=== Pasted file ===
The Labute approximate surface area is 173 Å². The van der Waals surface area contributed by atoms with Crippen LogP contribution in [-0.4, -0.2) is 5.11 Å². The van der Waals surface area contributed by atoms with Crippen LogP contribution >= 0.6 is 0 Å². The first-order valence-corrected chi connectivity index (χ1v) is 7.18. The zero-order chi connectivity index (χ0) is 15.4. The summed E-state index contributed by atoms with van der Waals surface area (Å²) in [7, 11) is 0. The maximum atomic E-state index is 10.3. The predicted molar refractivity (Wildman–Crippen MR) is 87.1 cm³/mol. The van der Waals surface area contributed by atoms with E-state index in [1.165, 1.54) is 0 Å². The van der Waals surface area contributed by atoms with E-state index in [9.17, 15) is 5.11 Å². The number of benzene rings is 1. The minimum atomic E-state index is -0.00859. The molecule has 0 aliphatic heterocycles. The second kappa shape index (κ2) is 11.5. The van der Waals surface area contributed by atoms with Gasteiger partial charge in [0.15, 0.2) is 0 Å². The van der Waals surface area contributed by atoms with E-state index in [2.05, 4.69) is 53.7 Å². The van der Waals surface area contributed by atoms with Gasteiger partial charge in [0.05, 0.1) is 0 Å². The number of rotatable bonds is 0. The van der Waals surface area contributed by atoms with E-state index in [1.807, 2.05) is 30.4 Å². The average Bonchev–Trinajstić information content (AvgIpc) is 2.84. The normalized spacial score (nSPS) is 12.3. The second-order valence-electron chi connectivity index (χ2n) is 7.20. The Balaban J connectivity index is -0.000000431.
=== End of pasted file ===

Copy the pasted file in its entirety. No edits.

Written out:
The Labute approximate surface area is 173 Å². The van der Waals surface area contributed by atoms with Crippen LogP contribution in [-0.4, -0.2) is 5.11 Å². The van der Waals surface area contributed by atoms with Crippen LogP contribution >= 0.6 is 0 Å². The first-order valence-corrected chi connectivity index (χ1v) is 7.18. The zero-order chi connectivity index (χ0) is 15.4. The summed E-state index contributed by atoms with van der Waals surface area (Å²) in [7, 11) is 0. The maximum atomic E-state index is 10.3. The predicted molar refractivity (Wildman–Crippen MR) is 87.1 cm³/mol. The van der Waals surface area contributed by atoms with E-state index in [1.165, 1.54) is 0 Å². The van der Waals surface area contributed by atoms with E-state index in [9.17, 15) is 5.11 Å². The number of benzene rings is 1. The minimum atomic E-state index is -0.00859. The molecule has 0 aliphatic heterocycles. The second kappa shape index (κ2) is 11.5. The van der Waals surface area contributed by atoms with Gasteiger partial charge in [0.15, 0.2) is 0 Å². The van der Waals surface area contributed by atoms with E-state index in [2.05, 4.69) is 53.7 Å². The van der Waals surface area contributed by atoms with Gasteiger partial charge in [0.05, 0.1) is 0 Å². The number of rotatable bonds is 0. The van der Waals surface area contributed by atoms with E-state index in [1.807, 2.05) is 30.4 Å². The average Bonchev–Trinajstić information content (AvgIpc) is 2.84. The normalized spacial score (nSPS) is 12.3. The second-order valence-electron chi connectivity index (χ2n) is 7.20. The Balaban J connectivity index is -0.000000431.